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In the event of an outbreak, animal health officials would decide when, where and how to use the available vaccine, based on the circumstances of the outbreak.

The process to build a vaccine bank to combat Foot and Mouth Disease (FMD) began last week as USDA announced its initial purchase of vaccine for the National Animal Vaccine and Veterinary Countermeasures Bank (NAVVCB).

The establishment of the vaccine bank was part of the 2018 Farm bill, which allocated $150 million in mandatory funding. USDA’s Animal and Plant Health Inspection Service (APHIS) will invest $27.1 million in the vaccine as they took the first steps in the program.

“While we are confident we can keep foot-and-mouth disease out of the country, as we have since 1929, having access to vaccine is an important insurance policy,” said Greg Ibach, USDA undersecretary for marketing and regulatory programs.

“Vaccines could be an important tool in the event of an incursion of the disease in the U.S, but their use will depend on the circumstances of the incursion and require careful coordination with the affected animal industries.”

The livestock industry has long called for a sufficient supply of vaccine. According to APHIS, a vaccine would slow the spread of the disease by reducing the amount of virus shed by animals and by controlling clinical signs of illness. While an outbreak would temporarily disrupt trade and animal movement, vaccination would allow animals to move through domestic production channels.

Foot-and-mouth disease is not a threat to public health or food safety.  It is also not related to hand, foot, and mouth disease, which is a common childhood illness caused by a different virus.

In the event of an outbreak, animal health officials would decide when, where and how to use the available vaccine, based on the circumstances of the outbreak.

The announcement was lauded by livestock industry leaders.

“(This) announcement is momentous, representing years of NPPC advocacy to ensure U.S. agriculture is protected should we have an FMD outbreak,” said NPPC President Howard “AV” Roth, a hog farmer from Wauzeka, Wisconsin, in a news release.

“While U.S. pork producers and other farmers face significant challenges and uncertainty due to the COVID-19 pandemic, a solution to FMD preparedness is in our grasp. We thank USDA and especially Undersecretary for Marketing and Regulatory Programs Greg Ibach for proceeding with such an important effort, and look forward to continuing to work with the agency to ensure the FMD vaccine bank is adequately stocked.”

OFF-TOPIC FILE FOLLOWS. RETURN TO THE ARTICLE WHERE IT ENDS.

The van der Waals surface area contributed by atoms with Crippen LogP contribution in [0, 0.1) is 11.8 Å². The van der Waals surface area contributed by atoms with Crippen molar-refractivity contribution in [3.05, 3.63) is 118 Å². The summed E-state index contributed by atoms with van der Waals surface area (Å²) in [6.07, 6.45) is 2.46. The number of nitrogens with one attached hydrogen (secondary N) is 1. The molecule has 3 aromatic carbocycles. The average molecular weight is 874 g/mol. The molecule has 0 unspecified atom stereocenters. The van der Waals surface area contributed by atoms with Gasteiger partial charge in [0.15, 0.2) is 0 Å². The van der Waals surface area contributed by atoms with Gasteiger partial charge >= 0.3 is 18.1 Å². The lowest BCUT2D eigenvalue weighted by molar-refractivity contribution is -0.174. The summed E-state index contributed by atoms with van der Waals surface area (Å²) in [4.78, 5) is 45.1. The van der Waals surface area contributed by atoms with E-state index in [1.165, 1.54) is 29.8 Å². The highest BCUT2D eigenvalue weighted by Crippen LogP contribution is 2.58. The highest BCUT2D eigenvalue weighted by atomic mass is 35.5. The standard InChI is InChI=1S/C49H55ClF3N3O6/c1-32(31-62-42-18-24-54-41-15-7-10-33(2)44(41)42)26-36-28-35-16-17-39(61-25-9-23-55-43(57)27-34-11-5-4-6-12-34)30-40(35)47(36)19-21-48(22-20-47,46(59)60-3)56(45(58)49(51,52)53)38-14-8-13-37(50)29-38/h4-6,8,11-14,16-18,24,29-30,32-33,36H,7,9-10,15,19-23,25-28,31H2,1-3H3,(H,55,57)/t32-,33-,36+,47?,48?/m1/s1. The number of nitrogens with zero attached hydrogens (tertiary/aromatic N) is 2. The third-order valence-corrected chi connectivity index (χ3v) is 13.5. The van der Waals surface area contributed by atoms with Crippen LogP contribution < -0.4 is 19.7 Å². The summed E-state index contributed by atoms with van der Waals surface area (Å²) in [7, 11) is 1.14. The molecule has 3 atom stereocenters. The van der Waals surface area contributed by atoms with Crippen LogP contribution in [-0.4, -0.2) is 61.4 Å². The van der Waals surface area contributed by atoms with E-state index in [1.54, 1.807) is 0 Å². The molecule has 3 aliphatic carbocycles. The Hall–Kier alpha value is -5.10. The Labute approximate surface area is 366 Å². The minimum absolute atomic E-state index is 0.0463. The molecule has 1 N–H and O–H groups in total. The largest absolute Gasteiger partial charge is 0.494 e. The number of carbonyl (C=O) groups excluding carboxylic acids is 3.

According to Iowa State University research, an FMD outbreak would result in $128 billion in losses for the beef and pork sectors, $44 billion and $25 billion, respectively, to the corn and soybean farmers, and job losses of more than 1.5 million across U.S. agriculture over 10 years.

Cattle industry leaders also welcomed the announcement.

“We are pleased to see USDA is moving forward with creating a supply of FMD vaccines in the NAVVCB to ensure ranchers and farmers have timely access to a critical tool in the fight against foreign animal diseases, such as FMD,” said NCBA executive director of government affairs Allison Rivera.

“This is a promising first step forward to begin the work authorized in the 2018 Farm Bill, but more action is needed to strengthen this newly created vaccine bank. NCBA will continue to work with USDA, Congress, and other stakeholders to secure future funding, making certain that the entire cattle industry is better prepared for a possible outbreak of FMD.”

In their statement, NCBA said in the event of an outbreak, animal health officials would decide when, where, and how to use the available vaccine based on the circumstances of the outbreak.

Jeff DeYoung is livestock editor for Iowa Farmer Today, Missouri Farmer Today and Illinois Farmer Today.